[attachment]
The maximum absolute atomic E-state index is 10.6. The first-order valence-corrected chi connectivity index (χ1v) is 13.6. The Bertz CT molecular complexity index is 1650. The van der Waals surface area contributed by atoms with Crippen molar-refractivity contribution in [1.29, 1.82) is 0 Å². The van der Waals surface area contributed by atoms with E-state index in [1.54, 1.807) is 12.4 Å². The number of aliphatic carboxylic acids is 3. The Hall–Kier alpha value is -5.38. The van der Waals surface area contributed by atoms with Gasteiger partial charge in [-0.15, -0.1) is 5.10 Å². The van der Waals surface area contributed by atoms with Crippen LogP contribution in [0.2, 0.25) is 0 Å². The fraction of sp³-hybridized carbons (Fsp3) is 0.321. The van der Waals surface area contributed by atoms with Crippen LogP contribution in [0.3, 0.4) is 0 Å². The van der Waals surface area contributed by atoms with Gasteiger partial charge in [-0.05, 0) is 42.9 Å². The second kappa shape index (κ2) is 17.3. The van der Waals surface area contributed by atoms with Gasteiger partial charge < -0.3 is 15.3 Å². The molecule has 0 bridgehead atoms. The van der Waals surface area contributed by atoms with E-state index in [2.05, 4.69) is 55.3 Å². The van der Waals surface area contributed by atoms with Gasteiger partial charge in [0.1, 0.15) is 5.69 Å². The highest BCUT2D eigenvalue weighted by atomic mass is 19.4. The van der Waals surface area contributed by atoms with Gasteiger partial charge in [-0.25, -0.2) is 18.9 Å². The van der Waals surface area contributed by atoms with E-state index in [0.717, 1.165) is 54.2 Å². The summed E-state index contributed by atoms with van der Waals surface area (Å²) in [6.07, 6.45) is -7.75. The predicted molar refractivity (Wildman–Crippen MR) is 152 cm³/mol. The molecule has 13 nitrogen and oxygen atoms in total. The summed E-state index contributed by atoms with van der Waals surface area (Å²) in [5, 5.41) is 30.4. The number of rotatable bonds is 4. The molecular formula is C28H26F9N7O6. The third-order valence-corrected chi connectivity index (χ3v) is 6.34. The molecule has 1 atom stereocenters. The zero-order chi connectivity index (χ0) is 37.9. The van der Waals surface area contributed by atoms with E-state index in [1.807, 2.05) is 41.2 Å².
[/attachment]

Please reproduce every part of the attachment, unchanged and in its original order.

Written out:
The maximum absolute atomic E-state index is 10.6. The first-order valence-corrected chi connectivity index (χ1v) is 13.6. The Bertz CT molecular complexity index is 1650. The van der Waals surface area contributed by atoms with Crippen molar-refractivity contribution in [1.29, 1.82) is 0 Å². The van der Waals surface area contributed by atoms with E-state index in [1.54, 1.807) is 12.4 Å². The number of aliphatic carboxylic acids is 3. The Hall–Kier alpha value is -5.38. The van der Waals surface area contributed by atoms with Gasteiger partial charge in [-0.15, -0.1) is 5.10 Å². The van der Waals surface area contributed by atoms with Crippen LogP contribution in [0.2, 0.25) is 0 Å². The fraction of sp³-hybridized carbons (Fsp3) is 0.321. The van der Waals surface area contributed by atoms with Crippen LogP contribution in [0.3, 0.4) is 0 Å². The van der Waals surface area contributed by atoms with Gasteiger partial charge in [-0.05, 0) is 42.9 Å². The second kappa shape index (κ2) is 17.3. The van der Waals surface area contributed by atoms with Gasteiger partial charge < -0.3 is 15.3 Å². The molecule has 0 bridgehead atoms. The van der Waals surface area contributed by atoms with E-state index in [2.05, 4.69) is 55.3 Å². The van der Waals surface area contributed by atoms with Gasteiger partial charge in [0.1, 0.15) is 5.69 Å². The highest BCUT2D eigenvalue weighted by atomic mass is 19.4. The van der Waals surface area contributed by atoms with Gasteiger partial charge in [-0.25, -0.2) is 18.9 Å². The van der Waals surface area contributed by atoms with E-state index in [0.717, 1.165) is 54.2 Å². The summed E-state index contributed by atoms with van der Waals surface area (Å²) in [6.07, 6.45) is -7.75. The predicted molar refractivity (Wildman–Crippen MR) is 152 cm³/mol. The molecule has 13 nitrogen and oxygen atoms in total. The summed E-state index contributed by atoms with van der Waals surface area (Å²) in [5, 5.41) is 30.4. The number of rotatable bonds is 4. The molecular formula is C28H26F9N7O6. The third-order valence-corrected chi connectivity index (χ3v) is 6.34. The molecule has 1 atom stereocenters. The zero-order chi connectivity index (χ0) is 37.9. The van der Waals surface area contributed by atoms with E-state index in [1.807, 2.05) is 41.2 Å².